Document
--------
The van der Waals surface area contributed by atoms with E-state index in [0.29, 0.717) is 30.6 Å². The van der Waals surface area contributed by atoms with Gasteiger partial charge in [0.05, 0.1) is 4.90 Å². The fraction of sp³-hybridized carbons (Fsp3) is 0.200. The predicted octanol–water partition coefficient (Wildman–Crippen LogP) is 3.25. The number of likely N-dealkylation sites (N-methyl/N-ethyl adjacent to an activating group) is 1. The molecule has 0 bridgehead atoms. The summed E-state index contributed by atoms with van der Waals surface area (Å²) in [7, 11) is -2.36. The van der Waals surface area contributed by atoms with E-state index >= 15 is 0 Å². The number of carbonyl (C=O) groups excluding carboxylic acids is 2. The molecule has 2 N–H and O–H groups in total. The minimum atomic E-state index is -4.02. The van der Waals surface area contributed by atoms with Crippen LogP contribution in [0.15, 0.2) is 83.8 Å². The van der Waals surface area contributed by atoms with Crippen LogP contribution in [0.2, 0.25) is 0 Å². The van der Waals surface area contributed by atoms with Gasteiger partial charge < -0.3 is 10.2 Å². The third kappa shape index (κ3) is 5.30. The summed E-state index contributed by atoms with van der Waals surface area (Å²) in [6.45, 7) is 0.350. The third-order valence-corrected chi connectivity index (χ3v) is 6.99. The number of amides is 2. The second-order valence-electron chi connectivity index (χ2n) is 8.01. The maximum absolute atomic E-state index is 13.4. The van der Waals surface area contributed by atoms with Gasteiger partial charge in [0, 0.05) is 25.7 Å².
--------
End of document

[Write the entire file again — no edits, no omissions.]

The van der Waals surface area contributed by atoms with E-state index in [0.29, 0.717) is 30.6 Å². The van der Waals surface area contributed by atoms with Gasteiger partial charge in [0.05, 0.1) is 4.90 Å². The fraction of sp³-hybridized carbons (Fsp3) is 0.200. The predicted octanol–water partition coefficient (Wildman–Crippen LogP) is 3.25. The number of likely N-dealkylation sites (N-methyl/N-ethyl adjacent to an activating group) is 1. The molecule has 0 bridgehead atoms. The summed E-state index contributed by atoms with van der Waals surface area (Å²) in [7, 11) is -2.36. The van der Waals surface area contributed by atoms with E-state index >= 15 is 0 Å². The number of carbonyl (C=O) groups excluding carboxylic acids is 2. The molecule has 2 N–H and O–H groups in total. The minimum atomic E-state index is -4.02. The van der Waals surface area contributed by atoms with Crippen LogP contribution in [0.15, 0.2) is 83.8 Å². The van der Waals surface area contributed by atoms with Crippen LogP contribution in [0.2, 0.25) is 0 Å². The van der Waals surface area contributed by atoms with Gasteiger partial charge < -0.3 is 10.2 Å². The third kappa shape index (κ3) is 5.30. The summed E-state index contributed by atoms with van der Waals surface area (Å²) in [6.45, 7) is 0.350. The third-order valence-corrected chi connectivity index (χ3v) is 6.99. The number of amides is 2. The second-order valence-electron chi connectivity index (χ2n) is 8.01. The maximum absolute atomic E-state index is 13.4. The van der Waals surface area contributed by atoms with Gasteiger partial charge in [0, 0.05) is 25.7 Å².